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Amenorrhoea - Symptoms

Amenorrhoea - Causes and Risk Factors

Secondary amenorrhoea

Secondary amenorrhoea is commoner so it will be discussed first and in more detail.

There are two areas of the brain which influence the menstrual cycle – the hypothalamus and the pituitary. The hypothalamus produces gonadotrophin releasing hormone (GnRH) which stimulates the anterior pituitary to produce luteinising hormone (LH) and follicle stimulating hormone (FSH). The anterior pituitary hormones then affect the ovaries causing release of oestradiol, progesterone and inhibin. These hormones have a intricate link and the timings and amounts affect the menstrual cycle.

The diagram below illustrates the influence of the brain and ovaries on the production of hormones.

amenorrhoea causes 

Hypothalamic causes

  • The commonest reason for problems at this level is low weight or a low body mass index. If a woman’s weight is below 10-15 percent of her expected normal range it may be that the levels of GnRH are reduced and this can cause amenorrhoea.
  • Excessive exercise may result in a low body mass index/weight, but there may be other factors.
  • General health problems such as tuberculosis or sarcoidosis, which are rare, but can also affect menses at this level.
  • Severe head injury or previous radiotherapy to the brain can cause decreased GnRH leading to amenorrhoea.
  • Although rare, brain tumours, both benign and malignant, can cause amenorrhoea.

Pituitary causes

  • Sometimes a tumour, usually benign, of the pituitary can cause high levels of prolactin which decrease GnRH production from the hypothalamus causing amenorrhoea.
  • If a woman has experienced major haemorrhage, requiring intensive treatment and blood transfusions, usually at childbirth when the pituitary is larger and more sensitive, this can result in damage to the pituitary reducing the release of FSH and LH and causing amenorrhoea.

Ovarian causes

  • Polycystic ovarian syndrome (PCOS) is one of the most common causes of amenorrhoea and is found in about 8 percent of the female population.
  • Premature ovarian failure is defined as the stopping of menses prior to age 40, with high levels of FSH and LH. The cause in most women is not found but it can be a result of treatment with medication such as chemotherapy; radiotherapy; infection; autoimmune disease; or very rarely a chromosomal problem.
  • Rarely, benign cysts of the ovaries, dermoid cysts can cause amenorrhoea.

Other causes

  • Cervical stenosis, a blockage that occurs in the cervical canal, when the menses cannot flow out of the uterine cavity, may result in amenorrhoea. This can be caused by surgery.
  • Ashermann’s syndrome which is caused by surgery or infection that results in scar tissue within the uterine cavity. This causes the endometrium, lining of the uterus, to not develop normally causing amenorrhoea.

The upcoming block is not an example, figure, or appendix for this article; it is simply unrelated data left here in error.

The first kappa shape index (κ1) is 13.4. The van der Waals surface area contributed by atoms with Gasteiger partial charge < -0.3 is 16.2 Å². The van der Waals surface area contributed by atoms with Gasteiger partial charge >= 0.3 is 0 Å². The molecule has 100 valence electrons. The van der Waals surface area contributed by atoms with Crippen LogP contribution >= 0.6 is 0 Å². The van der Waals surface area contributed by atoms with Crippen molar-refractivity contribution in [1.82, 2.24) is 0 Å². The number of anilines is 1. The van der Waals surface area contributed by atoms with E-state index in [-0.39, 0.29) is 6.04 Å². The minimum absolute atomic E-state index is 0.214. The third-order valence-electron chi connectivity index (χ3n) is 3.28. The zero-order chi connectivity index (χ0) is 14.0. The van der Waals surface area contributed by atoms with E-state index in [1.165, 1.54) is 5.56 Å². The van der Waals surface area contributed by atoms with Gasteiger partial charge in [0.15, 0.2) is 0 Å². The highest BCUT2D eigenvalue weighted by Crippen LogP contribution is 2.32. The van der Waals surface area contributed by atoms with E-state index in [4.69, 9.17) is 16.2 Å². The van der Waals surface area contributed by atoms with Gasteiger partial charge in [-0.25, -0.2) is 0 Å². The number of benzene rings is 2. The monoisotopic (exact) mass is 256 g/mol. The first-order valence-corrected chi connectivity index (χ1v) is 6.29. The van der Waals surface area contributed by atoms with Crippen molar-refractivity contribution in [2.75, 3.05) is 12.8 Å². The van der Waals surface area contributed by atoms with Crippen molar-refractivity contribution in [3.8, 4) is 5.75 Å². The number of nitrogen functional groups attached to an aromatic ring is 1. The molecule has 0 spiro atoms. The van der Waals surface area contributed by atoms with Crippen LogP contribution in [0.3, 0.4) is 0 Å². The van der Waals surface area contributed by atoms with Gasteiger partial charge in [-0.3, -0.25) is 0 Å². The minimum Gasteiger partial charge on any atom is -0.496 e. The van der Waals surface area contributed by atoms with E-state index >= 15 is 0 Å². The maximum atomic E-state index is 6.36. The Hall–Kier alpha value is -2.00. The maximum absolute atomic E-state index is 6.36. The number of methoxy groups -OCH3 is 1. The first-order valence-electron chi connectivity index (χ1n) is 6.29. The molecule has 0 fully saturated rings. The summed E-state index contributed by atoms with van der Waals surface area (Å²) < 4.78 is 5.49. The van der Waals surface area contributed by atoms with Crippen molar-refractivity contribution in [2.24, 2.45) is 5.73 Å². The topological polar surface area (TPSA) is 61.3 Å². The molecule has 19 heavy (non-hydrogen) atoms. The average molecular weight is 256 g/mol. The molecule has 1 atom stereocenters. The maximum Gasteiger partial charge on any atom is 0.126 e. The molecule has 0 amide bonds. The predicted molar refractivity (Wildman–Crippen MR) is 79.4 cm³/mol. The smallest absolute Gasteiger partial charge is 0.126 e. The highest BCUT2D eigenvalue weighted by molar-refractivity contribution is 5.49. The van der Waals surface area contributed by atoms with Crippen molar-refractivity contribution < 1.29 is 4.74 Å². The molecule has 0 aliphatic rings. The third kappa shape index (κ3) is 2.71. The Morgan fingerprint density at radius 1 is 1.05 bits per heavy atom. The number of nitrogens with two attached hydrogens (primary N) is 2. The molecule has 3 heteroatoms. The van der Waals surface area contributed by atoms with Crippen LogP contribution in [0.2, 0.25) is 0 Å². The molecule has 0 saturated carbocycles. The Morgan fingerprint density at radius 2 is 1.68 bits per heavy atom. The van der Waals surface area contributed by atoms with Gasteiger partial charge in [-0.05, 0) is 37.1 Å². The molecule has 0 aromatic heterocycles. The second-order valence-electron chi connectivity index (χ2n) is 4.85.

• Drugs may influence the menses and these may be taken as part of the treatment for heavy menses e.g. progesterones or hormone replacement therapy or the combined pill if taken continuously. Other drugs such a medications for nausea can have side effects of stopping the normal menstrual cycle, but this is rare.
  • Any chronic health problems may influence the menstrual cycle and cause amenorrhoea, e.g. diabetes, renal failure, thyroid disease, liver disease.
  • Very rarely, tumours of the adrenal glands, a gland near the kidney can cause amenorrhoea.

Primary amenorrhoea

Again, the causes can be split into the various levels.

Commonly it can be constitutional, often following a family pattern, which is the commonest cause. However, it can also be due to the effect of other chronic illnesses such as diabetes.

Anorexia nervosa or excessive exercise can be a cause in teenagers. Problems with the development of the pituitary or tumours of the pituitary or hydrocephalus are much rarer causes.

Problems with the normal functioning of the ovaries or the absence of ovaries can also result in no menses. This can be due to abnormal development, premature ovarian failure, genetic problems, autoimmune disease, infections or following chemotherapy/ radiotherapy.

Genetic problems can be a rare cause of amenorrhoea e.g. Turner syndrome which is when the child only has one copy of the X chromosome.

Anatomical causes are more common in primary amenorrhoea:

  • Imperforate hymen, which is a hymen with no opening which also usually presents with pain.
  • Developmental abnormalities of the vagina, cervix and uterus such as a vaginal septum, or even absent uterus.

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